In this first installment of the Leaders Speak Series, I will bring you a sampling of past and current government leaders and their advice on leadership and public service. What makes an effective leader? Why pursue a career in public service? Our guests offer their extended reflections on such questions.
President Obama said he wanted to spur innovation, in his State of the Union address. Actually, this effort started in earnest last year through the use of prizes and contents as a complement to traditional research and development.
A new Congressional Research Service (CRS) report, “Obama Administration Agenda for Government Performance: Evolution and Related Issues for Congress,” provides some historical context for the new Congress and lays out some potential oversight topics for it to pursue.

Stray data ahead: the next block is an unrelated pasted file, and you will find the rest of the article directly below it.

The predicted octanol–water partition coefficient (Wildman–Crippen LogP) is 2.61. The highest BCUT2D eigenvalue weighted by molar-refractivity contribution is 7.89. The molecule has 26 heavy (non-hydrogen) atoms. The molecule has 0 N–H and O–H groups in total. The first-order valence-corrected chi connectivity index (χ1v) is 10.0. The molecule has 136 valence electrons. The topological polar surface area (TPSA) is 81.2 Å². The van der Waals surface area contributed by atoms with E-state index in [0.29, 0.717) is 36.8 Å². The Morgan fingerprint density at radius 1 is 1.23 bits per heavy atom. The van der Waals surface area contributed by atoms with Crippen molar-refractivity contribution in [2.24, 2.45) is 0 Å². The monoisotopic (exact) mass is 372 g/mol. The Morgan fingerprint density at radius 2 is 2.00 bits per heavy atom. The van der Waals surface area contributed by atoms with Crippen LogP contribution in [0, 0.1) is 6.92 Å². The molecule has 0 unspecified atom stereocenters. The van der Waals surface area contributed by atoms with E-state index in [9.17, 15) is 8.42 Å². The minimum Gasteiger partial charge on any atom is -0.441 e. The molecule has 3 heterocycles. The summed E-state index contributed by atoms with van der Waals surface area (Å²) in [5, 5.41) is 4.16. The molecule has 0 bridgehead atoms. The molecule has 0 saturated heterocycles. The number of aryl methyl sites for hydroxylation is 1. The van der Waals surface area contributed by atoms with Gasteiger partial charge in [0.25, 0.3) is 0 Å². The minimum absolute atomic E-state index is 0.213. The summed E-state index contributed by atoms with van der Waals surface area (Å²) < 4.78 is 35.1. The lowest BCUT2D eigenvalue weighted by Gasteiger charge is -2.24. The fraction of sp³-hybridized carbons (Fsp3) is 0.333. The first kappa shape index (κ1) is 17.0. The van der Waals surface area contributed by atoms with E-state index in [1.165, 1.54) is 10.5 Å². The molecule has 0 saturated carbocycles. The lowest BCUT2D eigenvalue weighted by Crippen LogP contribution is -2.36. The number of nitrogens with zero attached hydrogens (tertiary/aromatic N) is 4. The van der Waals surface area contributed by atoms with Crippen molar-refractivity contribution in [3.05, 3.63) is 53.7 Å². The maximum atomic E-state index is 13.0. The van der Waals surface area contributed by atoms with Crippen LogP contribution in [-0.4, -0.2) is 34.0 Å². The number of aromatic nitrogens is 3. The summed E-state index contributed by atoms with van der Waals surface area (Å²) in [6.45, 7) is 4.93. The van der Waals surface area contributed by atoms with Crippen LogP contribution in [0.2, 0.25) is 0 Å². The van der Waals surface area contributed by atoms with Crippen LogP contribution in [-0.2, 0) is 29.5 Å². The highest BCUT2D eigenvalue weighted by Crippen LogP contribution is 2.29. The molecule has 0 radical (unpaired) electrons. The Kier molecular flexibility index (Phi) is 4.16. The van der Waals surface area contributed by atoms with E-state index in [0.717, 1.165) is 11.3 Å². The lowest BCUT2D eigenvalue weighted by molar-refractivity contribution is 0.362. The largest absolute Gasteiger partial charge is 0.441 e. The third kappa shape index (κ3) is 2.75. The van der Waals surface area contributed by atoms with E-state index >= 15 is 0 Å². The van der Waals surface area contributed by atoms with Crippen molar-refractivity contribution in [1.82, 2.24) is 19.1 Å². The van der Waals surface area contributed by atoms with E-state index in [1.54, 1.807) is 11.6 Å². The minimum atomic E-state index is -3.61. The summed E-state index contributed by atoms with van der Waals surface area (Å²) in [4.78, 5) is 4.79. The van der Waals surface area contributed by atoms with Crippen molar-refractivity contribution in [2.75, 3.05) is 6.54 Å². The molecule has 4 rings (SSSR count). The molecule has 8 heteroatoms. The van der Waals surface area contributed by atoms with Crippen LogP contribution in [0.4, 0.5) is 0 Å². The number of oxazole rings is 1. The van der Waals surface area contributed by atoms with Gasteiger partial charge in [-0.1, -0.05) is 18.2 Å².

Much of the focus for innovation centers on private sector growth job creation, and government efficiency and effectiveness. There is an element of the innovation paradigm, however, that is not well-documented: how the two are linked when the government benefits from private sector gains in particular program areas. Leading managers will look to capitalize on this element.
I believe IT is a foundational and critical element to the success of an organization such as [the Department of] Homeland Security. In fact, I would say that it is as important as any function in assuring mission effectiveness today.
Have you ever led a staff meeting and realized that it was clear that a good chunk of the people there had no clue what you were talking about when you alluded to Howdy Doody, Tonto or Slinkies? Or when new staff seems to be more absorbed in their iPad instead of your pearls of wisdom?
The past year saw significant attention paid to cybersecurity on the Hill, in the Administration, and across the economy. The cyber environment is only growing more prominent, and a number of factors will contribute to its moving front and center for Government managers of all kinds in the coming months.